The H. pylori ThyX protein structure (PDB code 3AH5 [33,34]) was processed by Pymol software  to remove water molecules and the C:dUMP cofactor. Polar hydrogen atoms were added and atomic partial charges were assigned using the Pymol Vina plugin . The residues A:Arg197, C:Arg109 and C:Tyr110 were chosen to be flexible during docking performed with the Vina software . A cubic search volume of 25 × 25 × 25Å centred on A:FAD N5 atom was defined and the lowest predicted energy conformation was kept for analysis.
2.8. Mouse infection and treatment
NMRI-specific pathogen-free mice (Charles River Laboratories) were orogastrically inoculated with 108 CFU of the H. pylori mouse-adapted strain SS1, prepared in 100 μl of peptone broth. Four groups of six to eight mice were infected by H. pylori strain SS1. Earlier experiments have established that after one week, colonization of mice is fully established . A negative control group of five mice was inoculated with peptone broth alone and was not colonized by H. pylori. One week after infection, three groups of mice were treated orogastrically three times a day with 500 µl of either compound 010-C, 010-E or 010-I dissolved in 2% β-cyclodextrin at 0.25 mg ml−1 (0.375 mg mouse d−1) during one week. As a control, the fourth group of mice was treated orogastrically three times a day by the same amount of 2% β-cyclodextrin (17.6 mM), the vehicle of the compounds. Administered particles had a hydrodynamic radius of 180–200 nm and their size and monodispersity were measured using dynamic light scattering (Malvern Instruments, Zetasizer Nano-S instrument). This average size is in agreement with the average size of β-cyclodextrin particles that self-aggregate in water at a concentration of 12 mM . After treatment, viable H. pylori cells, colonizing the mouse stomach, were enumerated by culture of serial dilutions of homogenized tissue on blood agar plates containing bacitracin (200 μg ml−1) and nalidixic acid (10 μg ml−1) as in .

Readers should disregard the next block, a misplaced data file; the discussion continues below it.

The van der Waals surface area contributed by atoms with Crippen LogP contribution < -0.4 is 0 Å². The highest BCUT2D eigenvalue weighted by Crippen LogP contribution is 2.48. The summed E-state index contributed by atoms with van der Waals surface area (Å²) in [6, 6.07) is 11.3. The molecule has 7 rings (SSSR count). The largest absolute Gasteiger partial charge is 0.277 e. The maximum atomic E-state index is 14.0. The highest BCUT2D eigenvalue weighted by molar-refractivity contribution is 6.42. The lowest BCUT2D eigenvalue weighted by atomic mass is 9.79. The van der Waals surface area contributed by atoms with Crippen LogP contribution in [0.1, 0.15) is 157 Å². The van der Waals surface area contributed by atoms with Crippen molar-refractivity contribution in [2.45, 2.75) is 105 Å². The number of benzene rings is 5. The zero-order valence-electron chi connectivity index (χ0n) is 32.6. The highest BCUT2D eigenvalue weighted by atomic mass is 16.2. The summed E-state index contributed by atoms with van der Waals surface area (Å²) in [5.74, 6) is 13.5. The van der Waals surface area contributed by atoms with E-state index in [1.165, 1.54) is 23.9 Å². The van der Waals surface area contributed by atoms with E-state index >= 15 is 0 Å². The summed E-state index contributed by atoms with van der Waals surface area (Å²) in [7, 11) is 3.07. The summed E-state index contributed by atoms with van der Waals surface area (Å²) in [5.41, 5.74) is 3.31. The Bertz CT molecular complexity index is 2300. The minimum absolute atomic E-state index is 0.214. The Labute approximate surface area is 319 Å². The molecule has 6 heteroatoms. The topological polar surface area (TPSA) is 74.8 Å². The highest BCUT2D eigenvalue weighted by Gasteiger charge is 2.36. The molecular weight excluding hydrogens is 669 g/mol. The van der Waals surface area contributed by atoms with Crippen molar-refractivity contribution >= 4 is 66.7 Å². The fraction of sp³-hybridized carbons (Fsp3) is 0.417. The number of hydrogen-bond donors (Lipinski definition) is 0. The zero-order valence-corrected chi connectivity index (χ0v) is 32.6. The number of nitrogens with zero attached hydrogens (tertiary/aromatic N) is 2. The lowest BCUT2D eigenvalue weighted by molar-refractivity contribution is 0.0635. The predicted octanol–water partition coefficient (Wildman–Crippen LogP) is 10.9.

3.1. Optimization and custom-synthesis of new 2-OH-1,4-NQ compounds